I’ve learned from watching Sophia that her problem solving ability is inconsistent. Faced with logical thinking tasks (to complete a pattern) it was quickly apparent to me that if the pattern went beyond a simple repetition, she had no idea how to apply logical reasoning to solve it. Likewise, with grid patterns it became clear that she has a very disorganized methodology. Interestingly, when it comes to the activities which build more and more blocks in a line she noticed long before I did that the beginning stayed the same and it was just adding new colours onto the established sequence. I only realized this when I questioned why she was working backwards – from right to left – and she informed me that it was so she could work quickly and didn’t forget the most recently added colours. Because Edublox always allows her to ‘correct her mistake’ and see where she erred I’ve been able to teach her ways of identifying what the logic games are asking her and, slowly, her logical thinking skills are becoming better: she is at least now looking for a reason behind a pattern rather than randomly selecting colours or just giving up when the answer wasn’t immediately obvious to her. In other activities she has struggled with naming the colours to herself to help remember what is appearing/disappearing before the timer begins. She is not colour blind but easily misnames and confuses green and blue/red and green, and her speech aphasia makes this ever worse. A week ago, if she stumbled with remembering the names of the colours she would become frustrated and say she wanted to stop. However, she is becoming more positive and beginning to plan and strategise ways to build success. For example, she has now started telling herself stories (yellow and black side by side are a bumble bee, blue is the sky, red a flower and so on) to remember sequences of blocks. By progressing the story each time a new colour appears she helps herself remember. She did this yesterday and today, after getting something wrong, and instead of her normal frustration she immediately began the story telling strategy and correctly solved the next few rounds of the game. This was a big moment for us, as not only did she not get frustrated and angry and start being horribly critical of herself, but she took a strategy from the day before and used it without being told to. She is learning to learn.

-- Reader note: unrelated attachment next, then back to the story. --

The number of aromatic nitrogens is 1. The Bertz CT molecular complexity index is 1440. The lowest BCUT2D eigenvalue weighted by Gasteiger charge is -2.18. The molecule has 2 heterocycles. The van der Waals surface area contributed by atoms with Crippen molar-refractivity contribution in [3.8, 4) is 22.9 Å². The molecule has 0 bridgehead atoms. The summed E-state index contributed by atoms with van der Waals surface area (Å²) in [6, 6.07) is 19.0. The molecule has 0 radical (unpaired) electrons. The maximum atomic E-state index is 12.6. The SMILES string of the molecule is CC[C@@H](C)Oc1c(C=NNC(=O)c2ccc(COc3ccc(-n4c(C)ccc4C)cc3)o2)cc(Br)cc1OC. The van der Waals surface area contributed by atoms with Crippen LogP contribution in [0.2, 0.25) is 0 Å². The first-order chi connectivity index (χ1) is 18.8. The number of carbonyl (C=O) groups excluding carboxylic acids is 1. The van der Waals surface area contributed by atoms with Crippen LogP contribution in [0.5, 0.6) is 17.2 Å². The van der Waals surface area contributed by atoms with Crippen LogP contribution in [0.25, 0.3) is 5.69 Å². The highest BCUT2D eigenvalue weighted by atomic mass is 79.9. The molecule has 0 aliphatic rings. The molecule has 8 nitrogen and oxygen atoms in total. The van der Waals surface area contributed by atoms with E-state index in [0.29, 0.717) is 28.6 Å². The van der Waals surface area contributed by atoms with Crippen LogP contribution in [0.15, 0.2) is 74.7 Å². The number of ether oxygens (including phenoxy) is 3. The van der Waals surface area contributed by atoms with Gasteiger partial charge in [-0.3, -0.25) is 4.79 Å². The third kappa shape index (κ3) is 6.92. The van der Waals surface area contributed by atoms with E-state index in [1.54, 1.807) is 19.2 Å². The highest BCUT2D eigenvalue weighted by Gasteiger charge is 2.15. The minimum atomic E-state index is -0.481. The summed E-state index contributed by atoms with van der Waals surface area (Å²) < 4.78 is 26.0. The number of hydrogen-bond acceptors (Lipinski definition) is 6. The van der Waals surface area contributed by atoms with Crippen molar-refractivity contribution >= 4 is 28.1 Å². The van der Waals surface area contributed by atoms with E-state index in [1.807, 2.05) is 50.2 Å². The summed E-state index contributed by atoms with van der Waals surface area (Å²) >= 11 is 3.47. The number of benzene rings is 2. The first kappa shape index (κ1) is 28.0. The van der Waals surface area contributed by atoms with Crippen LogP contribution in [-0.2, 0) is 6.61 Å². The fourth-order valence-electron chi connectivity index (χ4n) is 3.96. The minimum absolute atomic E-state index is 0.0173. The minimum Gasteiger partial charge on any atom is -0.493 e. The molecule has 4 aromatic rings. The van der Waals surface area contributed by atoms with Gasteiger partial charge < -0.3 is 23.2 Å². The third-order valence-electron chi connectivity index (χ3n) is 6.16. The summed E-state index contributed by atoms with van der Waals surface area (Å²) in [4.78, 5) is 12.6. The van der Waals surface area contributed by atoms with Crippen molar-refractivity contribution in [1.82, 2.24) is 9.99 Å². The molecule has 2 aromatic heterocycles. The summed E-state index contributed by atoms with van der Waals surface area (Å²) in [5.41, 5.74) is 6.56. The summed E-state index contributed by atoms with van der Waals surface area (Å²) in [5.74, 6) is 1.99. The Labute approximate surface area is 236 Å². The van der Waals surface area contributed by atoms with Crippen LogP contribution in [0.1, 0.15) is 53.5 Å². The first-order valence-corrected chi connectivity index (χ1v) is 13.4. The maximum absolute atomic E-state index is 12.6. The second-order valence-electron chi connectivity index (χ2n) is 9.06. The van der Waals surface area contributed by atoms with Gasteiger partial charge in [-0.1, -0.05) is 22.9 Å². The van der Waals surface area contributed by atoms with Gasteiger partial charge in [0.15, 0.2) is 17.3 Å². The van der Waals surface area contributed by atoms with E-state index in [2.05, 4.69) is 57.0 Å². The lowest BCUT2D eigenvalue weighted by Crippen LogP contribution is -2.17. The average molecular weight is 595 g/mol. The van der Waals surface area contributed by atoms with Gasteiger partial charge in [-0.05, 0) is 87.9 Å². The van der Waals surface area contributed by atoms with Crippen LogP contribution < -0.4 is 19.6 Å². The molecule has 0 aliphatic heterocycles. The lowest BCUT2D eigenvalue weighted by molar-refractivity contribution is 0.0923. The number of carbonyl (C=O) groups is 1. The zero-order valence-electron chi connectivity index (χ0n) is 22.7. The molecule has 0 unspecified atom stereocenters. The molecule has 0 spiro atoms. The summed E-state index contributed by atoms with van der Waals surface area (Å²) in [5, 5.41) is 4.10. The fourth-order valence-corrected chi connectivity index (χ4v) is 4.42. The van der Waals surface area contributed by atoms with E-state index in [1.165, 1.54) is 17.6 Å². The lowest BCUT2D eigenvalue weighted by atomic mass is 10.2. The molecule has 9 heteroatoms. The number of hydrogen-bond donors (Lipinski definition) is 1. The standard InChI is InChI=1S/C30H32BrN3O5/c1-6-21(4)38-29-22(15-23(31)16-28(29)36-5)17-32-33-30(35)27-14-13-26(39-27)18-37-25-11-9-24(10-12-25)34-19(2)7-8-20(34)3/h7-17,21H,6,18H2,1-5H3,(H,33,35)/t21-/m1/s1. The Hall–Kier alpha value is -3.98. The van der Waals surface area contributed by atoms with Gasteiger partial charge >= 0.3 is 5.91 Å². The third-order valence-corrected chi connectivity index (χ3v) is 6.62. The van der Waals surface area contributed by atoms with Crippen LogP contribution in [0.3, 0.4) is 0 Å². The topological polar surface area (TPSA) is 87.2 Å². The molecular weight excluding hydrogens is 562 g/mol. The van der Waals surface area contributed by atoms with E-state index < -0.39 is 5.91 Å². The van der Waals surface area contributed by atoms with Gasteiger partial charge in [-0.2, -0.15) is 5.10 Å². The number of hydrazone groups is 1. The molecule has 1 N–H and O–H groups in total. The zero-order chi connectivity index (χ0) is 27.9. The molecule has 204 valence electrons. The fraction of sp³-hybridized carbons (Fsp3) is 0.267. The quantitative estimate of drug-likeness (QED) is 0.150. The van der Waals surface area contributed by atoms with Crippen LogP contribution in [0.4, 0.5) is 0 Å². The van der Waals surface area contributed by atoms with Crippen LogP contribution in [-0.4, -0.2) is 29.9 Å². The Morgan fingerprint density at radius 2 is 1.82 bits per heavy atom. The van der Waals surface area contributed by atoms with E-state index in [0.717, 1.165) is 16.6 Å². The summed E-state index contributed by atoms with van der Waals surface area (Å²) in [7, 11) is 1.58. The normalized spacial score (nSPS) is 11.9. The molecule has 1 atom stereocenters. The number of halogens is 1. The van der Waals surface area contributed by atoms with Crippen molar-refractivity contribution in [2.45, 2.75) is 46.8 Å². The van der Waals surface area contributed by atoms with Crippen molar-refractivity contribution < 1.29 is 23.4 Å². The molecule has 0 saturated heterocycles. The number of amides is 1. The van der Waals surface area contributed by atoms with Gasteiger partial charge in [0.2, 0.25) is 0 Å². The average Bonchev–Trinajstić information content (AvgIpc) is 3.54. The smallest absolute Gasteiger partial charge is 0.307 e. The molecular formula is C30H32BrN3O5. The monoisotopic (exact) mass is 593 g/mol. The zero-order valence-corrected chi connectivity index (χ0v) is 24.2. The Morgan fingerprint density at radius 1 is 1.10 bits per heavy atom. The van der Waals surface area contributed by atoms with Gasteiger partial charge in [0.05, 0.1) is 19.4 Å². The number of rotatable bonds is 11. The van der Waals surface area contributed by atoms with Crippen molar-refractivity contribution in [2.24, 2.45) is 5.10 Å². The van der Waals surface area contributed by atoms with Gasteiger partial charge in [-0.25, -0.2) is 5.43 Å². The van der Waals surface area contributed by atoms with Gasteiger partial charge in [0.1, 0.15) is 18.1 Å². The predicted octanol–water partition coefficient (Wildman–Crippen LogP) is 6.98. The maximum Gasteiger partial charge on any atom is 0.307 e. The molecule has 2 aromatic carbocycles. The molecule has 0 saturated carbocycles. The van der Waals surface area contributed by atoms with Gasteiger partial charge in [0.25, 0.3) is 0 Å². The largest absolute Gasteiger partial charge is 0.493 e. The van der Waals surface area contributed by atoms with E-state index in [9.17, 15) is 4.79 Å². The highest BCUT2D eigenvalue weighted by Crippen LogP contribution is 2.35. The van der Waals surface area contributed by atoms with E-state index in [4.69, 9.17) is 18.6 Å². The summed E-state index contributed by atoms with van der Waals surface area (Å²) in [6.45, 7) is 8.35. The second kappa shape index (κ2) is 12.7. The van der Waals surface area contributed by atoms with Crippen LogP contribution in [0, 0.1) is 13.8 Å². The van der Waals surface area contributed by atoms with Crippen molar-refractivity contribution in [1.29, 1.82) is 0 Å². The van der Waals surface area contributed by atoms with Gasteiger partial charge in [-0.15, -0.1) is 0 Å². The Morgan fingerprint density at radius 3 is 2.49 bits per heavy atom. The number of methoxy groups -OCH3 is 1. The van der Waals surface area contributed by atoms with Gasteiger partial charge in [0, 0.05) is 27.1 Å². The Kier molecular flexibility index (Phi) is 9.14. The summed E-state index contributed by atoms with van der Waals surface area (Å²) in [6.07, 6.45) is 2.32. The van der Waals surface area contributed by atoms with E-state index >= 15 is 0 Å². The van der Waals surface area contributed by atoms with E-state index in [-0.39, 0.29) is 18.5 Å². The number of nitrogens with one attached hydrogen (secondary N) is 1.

It’s early days but the signs are so positive. Her mindset is becoming less negative and she is beginning to understand that she can learn to do more and do better than she previously thought. It’s onwards and upwards – learning with a positive attitude!